Hopefully you will be out from those waters and thanks for the advice I won't visit not even one day, I think this level of corruption has nothing to do with your stay lenght, next thing they are going to ask for to give you a Zarpe is for a recent mandarin language certificate, I am sure the Port Captain takes care of all of his business on some barstand.

Good luck, let us know once your recover your liberty from that corrupted part of the world.
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Old 18-08-2008, 19:46   #3
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Splash the boat and leave. (at night) Legal or not.
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Old 18-08-2008, 21:30   #4
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So, an update after my visit to the port captain this afternoon.
I went in with one of the managers of the marina and we approached one of the lackeys who knew immediately who I was and what boat I was from although I've only been in there once and never caused a ruckus. Through the translation from the manager I found out that I'm now (this one is brand new) required to travel 3 hours to Guayaquil tomorrow where I put in an application to have a "safety inspection" done on the boat. Then I come back here and sit and wait for the application to be approved and the visit to be scheduled. I went straight to the actual port captain's office door and told his secretary I wanted to speak with him personally and I was told to wait 10 minutes. A half hour later that lackey comes out of the port captain's door saying the same thing about the safety inspection again. I caught the eye of the port captain in his office and with hands clasped in a symbolic begging position, I pleaded with him for a moment of his time. He literally SLAMMED the door in my face.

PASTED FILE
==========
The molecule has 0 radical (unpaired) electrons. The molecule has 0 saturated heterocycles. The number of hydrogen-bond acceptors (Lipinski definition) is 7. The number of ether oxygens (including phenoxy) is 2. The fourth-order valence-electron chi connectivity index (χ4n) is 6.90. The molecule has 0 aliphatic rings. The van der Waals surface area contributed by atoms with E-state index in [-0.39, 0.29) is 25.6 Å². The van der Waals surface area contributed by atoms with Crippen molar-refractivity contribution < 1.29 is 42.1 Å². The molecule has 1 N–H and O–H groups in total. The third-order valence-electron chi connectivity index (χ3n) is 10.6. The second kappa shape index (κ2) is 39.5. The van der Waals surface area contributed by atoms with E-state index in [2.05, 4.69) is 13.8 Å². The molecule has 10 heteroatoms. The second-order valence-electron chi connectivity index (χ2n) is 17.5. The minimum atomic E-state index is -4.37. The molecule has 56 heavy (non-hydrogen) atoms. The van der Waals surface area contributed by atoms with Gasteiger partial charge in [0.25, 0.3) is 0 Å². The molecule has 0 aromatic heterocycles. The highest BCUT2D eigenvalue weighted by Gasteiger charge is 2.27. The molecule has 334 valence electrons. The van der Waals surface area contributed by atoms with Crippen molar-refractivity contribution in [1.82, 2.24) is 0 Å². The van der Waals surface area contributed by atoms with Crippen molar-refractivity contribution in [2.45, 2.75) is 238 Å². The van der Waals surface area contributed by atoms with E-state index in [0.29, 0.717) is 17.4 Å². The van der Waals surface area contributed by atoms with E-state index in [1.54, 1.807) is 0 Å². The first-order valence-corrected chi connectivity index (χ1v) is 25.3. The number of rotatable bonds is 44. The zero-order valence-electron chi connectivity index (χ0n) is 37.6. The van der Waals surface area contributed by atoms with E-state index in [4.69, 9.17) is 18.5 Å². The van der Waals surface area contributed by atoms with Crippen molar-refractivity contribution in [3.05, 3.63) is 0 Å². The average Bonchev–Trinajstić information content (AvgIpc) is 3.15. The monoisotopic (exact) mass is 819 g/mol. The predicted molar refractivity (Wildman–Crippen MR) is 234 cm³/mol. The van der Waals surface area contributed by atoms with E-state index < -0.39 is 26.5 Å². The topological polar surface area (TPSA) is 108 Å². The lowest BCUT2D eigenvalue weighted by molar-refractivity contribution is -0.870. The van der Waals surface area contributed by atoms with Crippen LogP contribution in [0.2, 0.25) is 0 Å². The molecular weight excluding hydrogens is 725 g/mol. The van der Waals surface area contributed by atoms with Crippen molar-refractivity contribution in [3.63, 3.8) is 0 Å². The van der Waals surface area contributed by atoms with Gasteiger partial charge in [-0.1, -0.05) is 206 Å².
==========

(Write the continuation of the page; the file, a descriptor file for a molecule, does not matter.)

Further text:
An hour later, back at the docks, I convinced the office girls to supply me with a copy of the zarpe given to a spanish boat that pulled out this morning headed for Peru. I figured I'd create my own zarpe, leave around midnight, and head for the relative safety of Peruvian waters. I talked with George Stewart (who runs his own boatworks company as a private contractor of Puerto Lucia) and Jeremy from Unity once again who both warned me of the new coast guard boats and the threat that, if caught, Dosia would be impounded. So, using my better judgement I decided against pulling out in the cover of darkness. She is literally everything I have and I can't lose her!

I placed multiple calls to the USCG, the US Consulate, and the State Department who all seemed happy to help me get out of the country but couldn't seem to do anything for poor Dosia.

On my way back to the boat, I stopped by George's house to let him know where I stood and it just so happened an officer in the Ecuadorian Navy was there so we posed a few questions to him and he made some calls. It seems the port captain does have the right under some obscure Ecuadorian law to request a safety inspection of any boat over 10 gross tons. From what this officer, George, and now Jeremy say, I am the FIRST boat ever requested to pass this inspection. It seems the new laws of Ecuador have left the port captain short each month because he can't as easily extort bribe money out of the cruisers here. I think this is just a way to show they are pissed off about it.